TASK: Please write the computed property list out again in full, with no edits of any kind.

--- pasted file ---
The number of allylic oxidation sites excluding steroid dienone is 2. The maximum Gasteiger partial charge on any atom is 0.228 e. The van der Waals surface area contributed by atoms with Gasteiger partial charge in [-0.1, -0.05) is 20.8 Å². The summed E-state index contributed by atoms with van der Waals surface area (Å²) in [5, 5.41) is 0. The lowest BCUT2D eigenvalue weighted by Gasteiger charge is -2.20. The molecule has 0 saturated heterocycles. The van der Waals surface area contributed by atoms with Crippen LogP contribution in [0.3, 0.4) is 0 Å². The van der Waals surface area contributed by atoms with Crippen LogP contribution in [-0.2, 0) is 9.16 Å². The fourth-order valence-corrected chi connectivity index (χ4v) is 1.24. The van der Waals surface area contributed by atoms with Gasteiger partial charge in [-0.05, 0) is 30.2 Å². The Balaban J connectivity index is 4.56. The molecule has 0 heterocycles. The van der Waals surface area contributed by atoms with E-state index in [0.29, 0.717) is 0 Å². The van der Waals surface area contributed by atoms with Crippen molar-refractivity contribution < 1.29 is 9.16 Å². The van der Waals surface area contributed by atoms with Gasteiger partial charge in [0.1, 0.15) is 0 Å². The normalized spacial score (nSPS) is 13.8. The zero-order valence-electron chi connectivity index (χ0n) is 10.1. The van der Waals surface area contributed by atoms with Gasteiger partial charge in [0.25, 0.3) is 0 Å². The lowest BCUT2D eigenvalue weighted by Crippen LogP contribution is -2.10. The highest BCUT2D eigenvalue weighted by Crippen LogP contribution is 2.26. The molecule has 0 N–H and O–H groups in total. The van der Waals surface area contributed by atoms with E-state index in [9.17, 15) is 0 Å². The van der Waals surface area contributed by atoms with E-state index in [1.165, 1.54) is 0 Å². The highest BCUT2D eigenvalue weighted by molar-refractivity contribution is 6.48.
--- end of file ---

The number of allylic oxidation sites excluding steroid dienone is 2. The maximum Gasteiger partial charge on any atom is 0.228 e. The van der Waals surface area contributed by atoms with Gasteiger partial charge in [-0.1, -0.05) is 20.8 Å². The summed E-state index contributed by atoms with van der Waals surface area (Å²) in [5, 5.41) is 0. The lowest BCUT2D eigenvalue weighted by Gasteiger charge is -2.20. The molecule has 0 saturated heterocycles. The van der Waals surface area contributed by atoms with Crippen LogP contribution in [0.3, 0.4) is 0 Å². The van der Waals surface area contributed by atoms with Crippen LogP contribution in [-0.2, 0) is 9.16 Å². The fourth-order valence-corrected chi connectivity index (χ4v) is 1.24. The van der Waals surface area contributed by atoms with Gasteiger partial charge in [-0.05, 0) is 30.2 Å². The Balaban J connectivity index is 4.56. The molecule has 0 heterocycles. The van der Waals surface area contributed by atoms with E-state index in [0.29, 0.717) is 0 Å². The van der Waals surface area contributed by atoms with Crippen molar-refractivity contribution < 1.29 is 9.16 Å². The van der Waals surface area contributed by atoms with Gasteiger partial charge in [0.1, 0.15) is 0 Å². The normalized spacial score (nSPS) is 13.8. The zero-order valence-electron chi connectivity index (χ0n) is 10.1. The van der Waals surface area contributed by atoms with Gasteiger partial charge in [0.25, 0.3) is 0 Å². The lowest BCUT2D eigenvalue weighted by Crippen LogP contribution is -2.10. The highest BCUT2D eigenvalue weighted by Crippen LogP contribution is 2.26. The molecule has 0 N–H and O–H groups in total. The van der Waals surface area contributed by atoms with E-state index in [9.17, 15) is 0 Å². The van der Waals surface area contributed by atoms with E-state index in [1.165, 1.54) is 0 Å². The highest BCUT2D eigenvalue weighted by molar-refractivity contribution is 6.48.